As in "drove my Chevvy to the levee but the levee was dry" (American Pie, Don MacLean)? Ah, it all makes sense now.
 
Guest

RE: 737 Deadstick Landing In A Field

Fri May 28, 1999 12:12 am

I remember that incident, and one of the images that sticks in my mind is seeing the aircraft on the grass beside the levee slightly sumberged in the mud, and before the passengers departed down the slides, the FO slid his window open and departed the aircraft while holding onto the escape rope. Unfortunately for him, the 737 escape rope system has no built in recoil mechanism and was not designed to be used in this fashion, it became taught at approximately the same time he impacted the turf. Oh well.
Cheers......
 
cedarjet
Posts: 8101
Joined: Mon May 24, 1999 1:12 am

RE: 737 Deadstick Landing In A Field

Fri May 28, 1999 1:08 am

Ok, I know the song (and thank you), but the fact that Don McLean mentions a levee isn't enough to give much information as to a levee's suitability as an alternate landing site for a luckless 737. Us non-Americans have to struggle to remember what a "Chevy" is, bearing in mind we don't have them over here either. So, did the 737 use it's gear, or was it a belly landing? And if it was on gear, how did they return the plane to service? By helicopter? (Too heavy.) Saw the wings off? (Too expensive.) Take off again? (Hey, just like in The A-Team!) Any thoughts?
fly Saha Air 707s daily from Tehran's downtown Mehrabad to Mashhad, Kish Island and Ahwaz
 
DL757
Posts: 96
Joined: Thu May 20, 2010 11:47 pm

RE: 737 Deadstick Landing In A Field

Fri May 28, 1999 3:49 am

Why are you guys saying 'the pilot sure knew what he was doing' ? It should be 'the pilots...' as in two crew flight deck. Or does the F/O not count ?

Sorry for being so picky...otherwise it's an amazing story.
Fly Delta Jets | DL757
 
mt99
Posts: 6166
Joined: Wed May 26, 1999 5:41 am

RE: 737 Deadstick Landing In A Field

Fri May 28, 1999 4:48 am

I remember seeing in the news, and i couls swear i saw it fly out!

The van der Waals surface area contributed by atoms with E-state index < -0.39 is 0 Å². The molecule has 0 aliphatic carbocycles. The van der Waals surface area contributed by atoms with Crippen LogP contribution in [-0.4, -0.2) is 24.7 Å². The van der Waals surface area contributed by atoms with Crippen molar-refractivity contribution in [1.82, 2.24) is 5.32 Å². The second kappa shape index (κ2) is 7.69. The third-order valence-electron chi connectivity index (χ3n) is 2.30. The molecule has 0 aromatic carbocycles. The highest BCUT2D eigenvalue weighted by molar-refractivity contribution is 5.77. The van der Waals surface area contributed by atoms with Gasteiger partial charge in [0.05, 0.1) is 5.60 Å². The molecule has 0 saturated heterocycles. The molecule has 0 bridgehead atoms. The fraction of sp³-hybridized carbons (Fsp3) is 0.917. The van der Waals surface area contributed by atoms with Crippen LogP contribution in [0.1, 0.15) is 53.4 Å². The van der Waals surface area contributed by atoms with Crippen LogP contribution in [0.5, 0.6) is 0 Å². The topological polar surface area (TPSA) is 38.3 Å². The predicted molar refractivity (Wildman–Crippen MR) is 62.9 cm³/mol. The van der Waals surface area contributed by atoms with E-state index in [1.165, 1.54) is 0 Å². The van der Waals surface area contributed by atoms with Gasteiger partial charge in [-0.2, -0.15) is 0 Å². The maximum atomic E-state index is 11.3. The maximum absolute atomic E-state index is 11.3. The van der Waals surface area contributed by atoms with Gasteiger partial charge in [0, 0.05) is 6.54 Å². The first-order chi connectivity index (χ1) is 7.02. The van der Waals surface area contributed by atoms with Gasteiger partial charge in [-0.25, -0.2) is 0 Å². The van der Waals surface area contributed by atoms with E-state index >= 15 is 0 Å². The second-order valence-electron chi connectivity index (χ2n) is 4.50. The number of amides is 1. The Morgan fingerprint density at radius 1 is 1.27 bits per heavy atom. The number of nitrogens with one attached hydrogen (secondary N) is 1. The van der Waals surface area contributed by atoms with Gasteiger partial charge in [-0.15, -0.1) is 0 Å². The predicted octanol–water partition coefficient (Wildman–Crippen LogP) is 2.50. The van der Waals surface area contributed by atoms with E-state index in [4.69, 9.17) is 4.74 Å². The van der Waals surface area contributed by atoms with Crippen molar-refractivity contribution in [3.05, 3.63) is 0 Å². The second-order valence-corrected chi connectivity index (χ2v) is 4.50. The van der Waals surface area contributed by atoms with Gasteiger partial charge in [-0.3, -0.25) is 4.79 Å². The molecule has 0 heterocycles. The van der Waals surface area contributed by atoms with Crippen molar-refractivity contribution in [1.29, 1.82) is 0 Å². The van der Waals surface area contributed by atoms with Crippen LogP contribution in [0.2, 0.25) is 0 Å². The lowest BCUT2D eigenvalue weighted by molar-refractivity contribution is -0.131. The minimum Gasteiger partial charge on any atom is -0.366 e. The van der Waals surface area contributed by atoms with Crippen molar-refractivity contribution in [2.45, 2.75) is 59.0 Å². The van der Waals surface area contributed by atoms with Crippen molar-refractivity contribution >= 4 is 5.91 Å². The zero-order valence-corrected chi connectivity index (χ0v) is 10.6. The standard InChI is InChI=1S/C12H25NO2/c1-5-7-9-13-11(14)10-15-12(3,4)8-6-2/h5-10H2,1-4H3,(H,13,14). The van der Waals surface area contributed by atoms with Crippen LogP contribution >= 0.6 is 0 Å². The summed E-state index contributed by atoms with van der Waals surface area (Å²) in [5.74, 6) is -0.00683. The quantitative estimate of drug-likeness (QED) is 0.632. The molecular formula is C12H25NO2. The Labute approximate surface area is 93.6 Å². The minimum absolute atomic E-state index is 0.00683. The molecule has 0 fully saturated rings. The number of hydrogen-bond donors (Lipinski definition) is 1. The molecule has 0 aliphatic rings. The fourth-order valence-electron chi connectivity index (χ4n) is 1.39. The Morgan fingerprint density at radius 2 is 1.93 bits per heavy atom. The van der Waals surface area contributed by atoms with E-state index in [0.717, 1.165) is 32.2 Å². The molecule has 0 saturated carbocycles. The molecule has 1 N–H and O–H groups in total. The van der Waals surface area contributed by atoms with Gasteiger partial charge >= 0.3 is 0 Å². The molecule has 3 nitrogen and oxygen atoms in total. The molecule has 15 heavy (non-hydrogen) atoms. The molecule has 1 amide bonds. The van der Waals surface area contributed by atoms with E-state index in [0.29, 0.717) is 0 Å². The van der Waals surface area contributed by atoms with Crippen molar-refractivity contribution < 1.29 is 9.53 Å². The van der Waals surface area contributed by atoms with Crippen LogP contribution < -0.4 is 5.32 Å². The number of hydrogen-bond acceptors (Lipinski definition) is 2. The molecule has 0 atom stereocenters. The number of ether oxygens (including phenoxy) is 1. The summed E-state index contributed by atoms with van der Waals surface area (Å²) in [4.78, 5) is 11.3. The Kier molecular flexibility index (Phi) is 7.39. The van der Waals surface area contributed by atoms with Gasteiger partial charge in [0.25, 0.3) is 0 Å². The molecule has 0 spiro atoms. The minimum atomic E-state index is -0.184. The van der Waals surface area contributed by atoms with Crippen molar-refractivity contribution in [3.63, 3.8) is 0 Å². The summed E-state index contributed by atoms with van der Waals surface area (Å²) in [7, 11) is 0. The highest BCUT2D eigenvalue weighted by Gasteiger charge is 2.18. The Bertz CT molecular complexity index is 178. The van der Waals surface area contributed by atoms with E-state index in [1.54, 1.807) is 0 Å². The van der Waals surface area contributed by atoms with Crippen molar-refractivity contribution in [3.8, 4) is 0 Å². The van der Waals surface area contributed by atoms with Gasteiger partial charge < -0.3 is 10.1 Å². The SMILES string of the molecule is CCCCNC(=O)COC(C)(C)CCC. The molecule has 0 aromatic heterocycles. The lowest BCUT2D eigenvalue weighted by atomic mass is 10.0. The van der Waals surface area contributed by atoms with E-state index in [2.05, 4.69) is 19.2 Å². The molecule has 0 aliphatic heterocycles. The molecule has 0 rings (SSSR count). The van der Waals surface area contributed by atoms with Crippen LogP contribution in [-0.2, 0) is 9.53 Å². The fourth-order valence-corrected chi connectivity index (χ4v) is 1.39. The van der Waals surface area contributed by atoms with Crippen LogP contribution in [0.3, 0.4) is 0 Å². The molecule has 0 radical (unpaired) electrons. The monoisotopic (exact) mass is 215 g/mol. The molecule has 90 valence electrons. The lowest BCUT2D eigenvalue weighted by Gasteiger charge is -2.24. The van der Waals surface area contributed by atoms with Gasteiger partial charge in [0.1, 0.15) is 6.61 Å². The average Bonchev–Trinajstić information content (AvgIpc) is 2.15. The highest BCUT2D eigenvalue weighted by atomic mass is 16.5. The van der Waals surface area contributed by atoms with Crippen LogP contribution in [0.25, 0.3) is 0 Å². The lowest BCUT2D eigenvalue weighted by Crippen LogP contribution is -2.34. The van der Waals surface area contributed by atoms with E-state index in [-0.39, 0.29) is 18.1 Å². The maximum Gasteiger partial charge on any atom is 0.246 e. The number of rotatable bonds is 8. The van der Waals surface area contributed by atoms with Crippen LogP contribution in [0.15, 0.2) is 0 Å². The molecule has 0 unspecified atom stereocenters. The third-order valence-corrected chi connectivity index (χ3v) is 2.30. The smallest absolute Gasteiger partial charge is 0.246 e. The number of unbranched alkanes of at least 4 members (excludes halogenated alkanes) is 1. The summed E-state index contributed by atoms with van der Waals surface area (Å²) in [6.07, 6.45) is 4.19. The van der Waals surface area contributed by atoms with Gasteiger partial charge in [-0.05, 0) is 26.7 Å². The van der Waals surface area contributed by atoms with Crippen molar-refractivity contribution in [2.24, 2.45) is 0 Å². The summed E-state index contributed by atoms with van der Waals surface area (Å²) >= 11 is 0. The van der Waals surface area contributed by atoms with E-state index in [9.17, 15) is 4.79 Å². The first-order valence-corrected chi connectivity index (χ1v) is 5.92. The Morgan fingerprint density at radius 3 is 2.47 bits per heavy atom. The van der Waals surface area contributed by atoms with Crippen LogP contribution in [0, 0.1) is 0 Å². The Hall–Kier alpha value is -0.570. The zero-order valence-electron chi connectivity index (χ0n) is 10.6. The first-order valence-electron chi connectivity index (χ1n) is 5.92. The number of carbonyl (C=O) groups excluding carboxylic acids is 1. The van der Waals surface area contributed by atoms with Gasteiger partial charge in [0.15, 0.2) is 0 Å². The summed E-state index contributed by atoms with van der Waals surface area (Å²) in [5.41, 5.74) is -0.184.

Step into my office, baby
 
Guest

RE: 737 Deadstick Landing In A Field

Fri May 28, 1999 9:48 am

A 737 is quite capable of grass strip operations, providing the ground is dry enough. Boeing originally proved the 737 could do it in the mid-sixties during type trials in Hope, B.C., although it cost them a fortune repairing the grass strip. 737's have been operating for years in the Arctic off plowed snow & ice strips. A very versitile aircraft.
Oh, the Taca machine deadsticked onto its gear, but I can't tell you how they removed it.
 
User avatar
Bruce
Posts: 4935
Joined: Tue May 18, 1999 2:46 am

RE: 737 Deadstick Landing In A Field

Sat May 29, 1999 11:01 am

For all the non-Americans out there, a levee is basically a raised strip of grass/dirt that runs along a riverbank (in this case, the Mississippi River). The levee is raised higher than the river's flood stage and land around it because its purpose is to try to hold back the water in case of a flood. There are generally no obstructions on a levee so i guess a 737 could slow down, although they do follow the curve of the river. I'd love to know the location of this levee since I know the area...does anyone know? Must have been an incredible sight seeing a big 737 landing where it's not supposed to!!
Bruce Leibowitz - Jackson, MS (KJAN) - Canon 50D/100-400L IS lens